Several years ago, I “rewrote” the famous parable known as The Prodigal Son. That parable is a beautiful portrait of the kind of father we have in God. So, I thought it would be fitting to repost this re-telling of The Prodigal Son from Luke 15:11-32 on Father’s Day, and here it is:
They say that “time heals all wounds.” I don’t know if that’s true or not, but I hope it is because I have wounded a lot of people in my life.
I am the so-called Prodigal Son whom Jesus spoke about in Luke 15. I guess I’ll always be remembered as a prodigal, but I feel that I am so much more than that now. Now, I understand grace, I have received mercy, and I am grateful for all I have. If only I had known all of that then. Back then, I just wanted out. Out from under my older brother’s shadow. Out from under my father’s roof and rules. Out from under the responsibility that came with being my father’s son.
I wanted – no, needed – to be free. Like a bird who refuses to be caged, I refused to be cooped up by other people’s rules and expectations. I wanted to make my own rules, live my own life, chart my own path. I wanted life to be a party, dude, instead of a series of duties to be performed. You can understand that, right?
So I did the unthinkable – the unimaginable. I went to my father and demanded that he give me my share of the estate, my inheritance. This was unheard of in my culture. My request was tantamount to me saying, “Dad, I wish you were dead and I can’t wait until you die so that I can get my money!” I really didn’t hate my father – I loved him – but I was young, selfish and impulsive, and I just could not wait to live life on my own terms. It was rebellion, I know, but isn’t that what being young is all about?
My father gave me my inheritance. I don’t know why he did, but at the time I didn’t care. I had cash in my hand and I was off. Look out world, here comes the Prodigal!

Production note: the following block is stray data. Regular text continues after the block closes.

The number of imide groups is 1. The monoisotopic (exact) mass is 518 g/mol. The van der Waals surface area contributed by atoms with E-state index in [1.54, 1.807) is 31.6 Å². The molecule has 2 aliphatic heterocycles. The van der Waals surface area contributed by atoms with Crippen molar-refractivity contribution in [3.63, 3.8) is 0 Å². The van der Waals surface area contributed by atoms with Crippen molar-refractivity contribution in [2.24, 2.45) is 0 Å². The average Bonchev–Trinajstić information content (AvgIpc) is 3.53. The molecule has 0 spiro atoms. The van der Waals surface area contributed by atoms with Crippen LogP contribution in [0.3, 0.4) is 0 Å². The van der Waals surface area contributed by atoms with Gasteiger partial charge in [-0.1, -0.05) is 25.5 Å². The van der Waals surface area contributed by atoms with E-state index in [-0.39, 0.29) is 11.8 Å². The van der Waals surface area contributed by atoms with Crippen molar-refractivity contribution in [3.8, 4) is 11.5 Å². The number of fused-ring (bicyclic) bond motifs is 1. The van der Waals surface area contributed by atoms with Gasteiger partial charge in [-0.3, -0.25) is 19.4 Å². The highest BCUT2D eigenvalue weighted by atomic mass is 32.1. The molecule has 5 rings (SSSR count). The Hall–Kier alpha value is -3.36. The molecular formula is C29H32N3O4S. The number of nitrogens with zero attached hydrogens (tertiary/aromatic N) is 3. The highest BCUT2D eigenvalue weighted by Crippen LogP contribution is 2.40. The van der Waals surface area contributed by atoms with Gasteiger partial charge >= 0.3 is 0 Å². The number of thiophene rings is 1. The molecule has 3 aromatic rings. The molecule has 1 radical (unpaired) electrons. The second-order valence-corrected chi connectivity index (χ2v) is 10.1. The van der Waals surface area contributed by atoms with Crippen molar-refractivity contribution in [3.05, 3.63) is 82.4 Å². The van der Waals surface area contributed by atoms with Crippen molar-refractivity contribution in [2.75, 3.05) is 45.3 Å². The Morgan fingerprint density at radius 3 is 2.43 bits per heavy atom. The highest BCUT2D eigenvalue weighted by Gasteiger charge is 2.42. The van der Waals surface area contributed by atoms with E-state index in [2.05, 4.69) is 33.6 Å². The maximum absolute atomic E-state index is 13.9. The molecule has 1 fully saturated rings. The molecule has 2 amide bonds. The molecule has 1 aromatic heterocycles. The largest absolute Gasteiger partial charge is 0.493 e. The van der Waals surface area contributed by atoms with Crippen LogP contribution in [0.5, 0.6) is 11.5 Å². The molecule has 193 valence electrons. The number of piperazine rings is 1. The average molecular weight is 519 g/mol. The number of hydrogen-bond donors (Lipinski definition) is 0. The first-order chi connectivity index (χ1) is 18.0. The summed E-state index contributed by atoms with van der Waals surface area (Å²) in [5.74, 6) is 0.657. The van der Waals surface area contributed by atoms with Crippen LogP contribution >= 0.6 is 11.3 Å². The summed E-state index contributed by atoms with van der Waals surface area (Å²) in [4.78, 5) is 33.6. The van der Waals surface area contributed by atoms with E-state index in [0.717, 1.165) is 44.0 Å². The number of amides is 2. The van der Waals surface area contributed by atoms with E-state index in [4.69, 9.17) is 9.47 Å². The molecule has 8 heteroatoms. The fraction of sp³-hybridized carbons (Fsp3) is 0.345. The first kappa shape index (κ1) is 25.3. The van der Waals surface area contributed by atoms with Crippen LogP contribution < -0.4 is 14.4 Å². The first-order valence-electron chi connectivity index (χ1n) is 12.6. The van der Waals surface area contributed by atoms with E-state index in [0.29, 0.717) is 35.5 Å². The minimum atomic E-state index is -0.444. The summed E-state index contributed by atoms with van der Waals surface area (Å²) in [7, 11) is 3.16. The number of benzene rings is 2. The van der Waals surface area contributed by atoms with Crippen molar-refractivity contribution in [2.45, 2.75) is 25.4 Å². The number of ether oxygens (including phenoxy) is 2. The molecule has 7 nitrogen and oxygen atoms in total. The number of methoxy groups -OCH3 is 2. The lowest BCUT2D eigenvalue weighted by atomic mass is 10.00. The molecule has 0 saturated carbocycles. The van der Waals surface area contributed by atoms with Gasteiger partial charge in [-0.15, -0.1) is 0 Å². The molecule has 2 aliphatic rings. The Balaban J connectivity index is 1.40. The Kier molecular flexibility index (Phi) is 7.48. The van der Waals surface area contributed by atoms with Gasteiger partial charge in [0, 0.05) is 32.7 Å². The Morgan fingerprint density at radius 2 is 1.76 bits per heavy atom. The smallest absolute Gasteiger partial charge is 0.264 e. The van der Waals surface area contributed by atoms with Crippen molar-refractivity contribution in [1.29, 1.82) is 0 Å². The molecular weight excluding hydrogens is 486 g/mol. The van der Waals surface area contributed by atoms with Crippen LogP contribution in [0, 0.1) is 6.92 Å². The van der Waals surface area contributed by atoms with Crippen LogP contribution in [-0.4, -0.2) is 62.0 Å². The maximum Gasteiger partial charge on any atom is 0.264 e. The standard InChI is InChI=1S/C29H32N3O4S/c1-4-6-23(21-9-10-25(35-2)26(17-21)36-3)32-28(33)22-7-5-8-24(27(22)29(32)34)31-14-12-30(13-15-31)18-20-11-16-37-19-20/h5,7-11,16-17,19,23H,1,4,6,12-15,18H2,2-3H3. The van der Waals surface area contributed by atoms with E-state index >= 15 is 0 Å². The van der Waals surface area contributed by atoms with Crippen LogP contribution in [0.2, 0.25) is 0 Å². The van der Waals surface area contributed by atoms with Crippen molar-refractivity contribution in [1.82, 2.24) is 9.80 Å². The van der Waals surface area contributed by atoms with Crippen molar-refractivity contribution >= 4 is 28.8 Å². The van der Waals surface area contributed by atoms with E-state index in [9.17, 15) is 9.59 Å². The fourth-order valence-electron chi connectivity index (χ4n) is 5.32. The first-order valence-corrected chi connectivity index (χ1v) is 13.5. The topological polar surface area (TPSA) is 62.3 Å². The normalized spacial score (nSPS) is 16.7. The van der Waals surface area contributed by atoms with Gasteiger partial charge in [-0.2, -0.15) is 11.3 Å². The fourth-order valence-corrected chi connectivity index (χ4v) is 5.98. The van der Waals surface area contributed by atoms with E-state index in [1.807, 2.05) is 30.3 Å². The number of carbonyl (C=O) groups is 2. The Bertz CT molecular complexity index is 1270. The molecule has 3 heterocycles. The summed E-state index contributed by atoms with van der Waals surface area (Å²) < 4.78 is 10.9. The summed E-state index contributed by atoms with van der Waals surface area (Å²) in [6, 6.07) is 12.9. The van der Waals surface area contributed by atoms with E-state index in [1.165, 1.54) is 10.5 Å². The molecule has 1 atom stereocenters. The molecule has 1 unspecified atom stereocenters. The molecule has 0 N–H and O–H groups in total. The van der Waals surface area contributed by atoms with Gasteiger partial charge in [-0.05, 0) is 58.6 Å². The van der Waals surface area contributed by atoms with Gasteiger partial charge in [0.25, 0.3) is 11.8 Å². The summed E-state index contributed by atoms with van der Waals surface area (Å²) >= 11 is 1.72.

Man, those were wild times. Women, booze, gambling – you name it, I tried it. No rules, no expectations, no consequences (or so I thought). I was young, handsome, and strong. Not only did I believe that I would live forever; I also believed that my money would last forever. It didn’t.
I’m still amazed at how expensive bad decisions can be, and I’m not just talking financially. I had made friends with people who were as selfish as me, and when my money was gone so were my friends. When I needed help, no one was there for me. And why would they be? All we knew how to do was use each other; we didn’t care for each other.
Since you know my story, you’ve probably guessed that the low point in my life was working as a slop-feeder to a herd of pigs. But you’re wrong. The lowest point in my life was the moment I realized all that I had given up. I had a comfortable life back at home. I had friends that I had known since I was a kid. I had a father and a family who loved me. But I had turned my back on all of that! The question was, “Would they still love me if I went back home?”